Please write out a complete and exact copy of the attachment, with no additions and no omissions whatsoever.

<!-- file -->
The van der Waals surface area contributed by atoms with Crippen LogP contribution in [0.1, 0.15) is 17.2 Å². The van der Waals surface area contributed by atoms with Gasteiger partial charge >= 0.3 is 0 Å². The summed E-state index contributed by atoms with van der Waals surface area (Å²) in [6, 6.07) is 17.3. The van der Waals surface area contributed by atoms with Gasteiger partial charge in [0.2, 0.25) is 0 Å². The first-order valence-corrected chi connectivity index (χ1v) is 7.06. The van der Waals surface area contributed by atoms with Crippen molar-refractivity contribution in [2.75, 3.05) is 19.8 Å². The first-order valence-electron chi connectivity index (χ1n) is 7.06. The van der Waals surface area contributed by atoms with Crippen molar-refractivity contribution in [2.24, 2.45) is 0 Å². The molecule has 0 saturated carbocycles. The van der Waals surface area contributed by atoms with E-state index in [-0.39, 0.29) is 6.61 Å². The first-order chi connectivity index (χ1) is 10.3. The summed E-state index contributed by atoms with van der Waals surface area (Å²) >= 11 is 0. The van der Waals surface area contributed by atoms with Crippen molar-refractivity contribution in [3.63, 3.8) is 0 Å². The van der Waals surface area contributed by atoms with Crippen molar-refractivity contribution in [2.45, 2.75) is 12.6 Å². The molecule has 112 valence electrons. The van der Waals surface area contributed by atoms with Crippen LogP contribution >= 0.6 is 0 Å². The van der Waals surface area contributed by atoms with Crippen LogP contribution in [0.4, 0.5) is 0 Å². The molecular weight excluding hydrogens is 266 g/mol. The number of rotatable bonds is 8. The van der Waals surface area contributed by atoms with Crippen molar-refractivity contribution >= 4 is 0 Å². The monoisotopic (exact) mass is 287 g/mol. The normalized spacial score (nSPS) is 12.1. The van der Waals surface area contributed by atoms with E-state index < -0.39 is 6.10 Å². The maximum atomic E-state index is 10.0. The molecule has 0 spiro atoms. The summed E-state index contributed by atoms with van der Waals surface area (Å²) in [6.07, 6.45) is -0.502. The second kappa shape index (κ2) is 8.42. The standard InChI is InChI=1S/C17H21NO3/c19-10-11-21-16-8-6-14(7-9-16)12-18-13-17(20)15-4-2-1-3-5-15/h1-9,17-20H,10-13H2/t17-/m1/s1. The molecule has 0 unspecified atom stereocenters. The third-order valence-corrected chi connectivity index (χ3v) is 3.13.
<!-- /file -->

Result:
The van der Waals surface area contributed by atoms with Crippen LogP contribution in [0.1, 0.15) is 17.2 Å². The van der Waals surface area contributed by atoms with Gasteiger partial charge >= 0.3 is 0 Å². The summed E-state index contributed by atoms with van der Waals surface area (Å²) in [6, 6.07) is 17.3. The van der Waals surface area contributed by atoms with Gasteiger partial charge in [0.2, 0.25) is 0 Å². The first-order valence-corrected chi connectivity index (χ1v) is 7.06. The van der Waals surface area contributed by atoms with Crippen molar-refractivity contribution in [2.75, 3.05) is 19.8 Å². The first-order valence-electron chi connectivity index (χ1n) is 7.06. The van der Waals surface area contributed by atoms with Crippen molar-refractivity contribution in [2.24, 2.45) is 0 Å². The molecule has 0 saturated carbocycles. The van der Waals surface area contributed by atoms with E-state index in [-0.39, 0.29) is 6.61 Å². The first-order chi connectivity index (χ1) is 10.3. The summed E-state index contributed by atoms with van der Waals surface area (Å²) >= 11 is 0. The van der Waals surface area contributed by atoms with Crippen molar-refractivity contribution in [3.63, 3.8) is 0 Å². The van der Waals surface area contributed by atoms with Crippen molar-refractivity contribution in [2.45, 2.75) is 12.6 Å². The molecule has 112 valence electrons. The van der Waals surface area contributed by atoms with Crippen LogP contribution >= 0.6 is 0 Å². The van der Waals surface area contributed by atoms with Crippen LogP contribution in [0.4, 0.5) is 0 Å². The molecular weight excluding hydrogens is 266 g/mol. The number of rotatable bonds is 8. The van der Waals surface area contributed by atoms with Crippen molar-refractivity contribution >= 4 is 0 Å². The monoisotopic (exact) mass is 287 g/mol. The normalized spacial score (nSPS) is 12.1. The van der Waals surface area contributed by atoms with E-state index < -0.39 is 6.10 Å². The maximum atomic E-state index is 10.0. The molecule has 0 spiro atoms. The summed E-state index contributed by atoms with van der Waals surface area (Å²) in [6.07, 6.45) is -0.502. The second kappa shape index (κ2) is 8.42. The standard InChI is InChI=1S/C17H21NO3/c19-10-11-21-16-8-6-14(7-9-16)12-18-13-17(20)15-4-2-1-3-5-15/h1-9,17-20H,10-13H2/t17-/m1/s1. The molecule has 0 unspecified atom stereocenters. The third-order valence-corrected chi connectivity index (χ3v) is 3.13.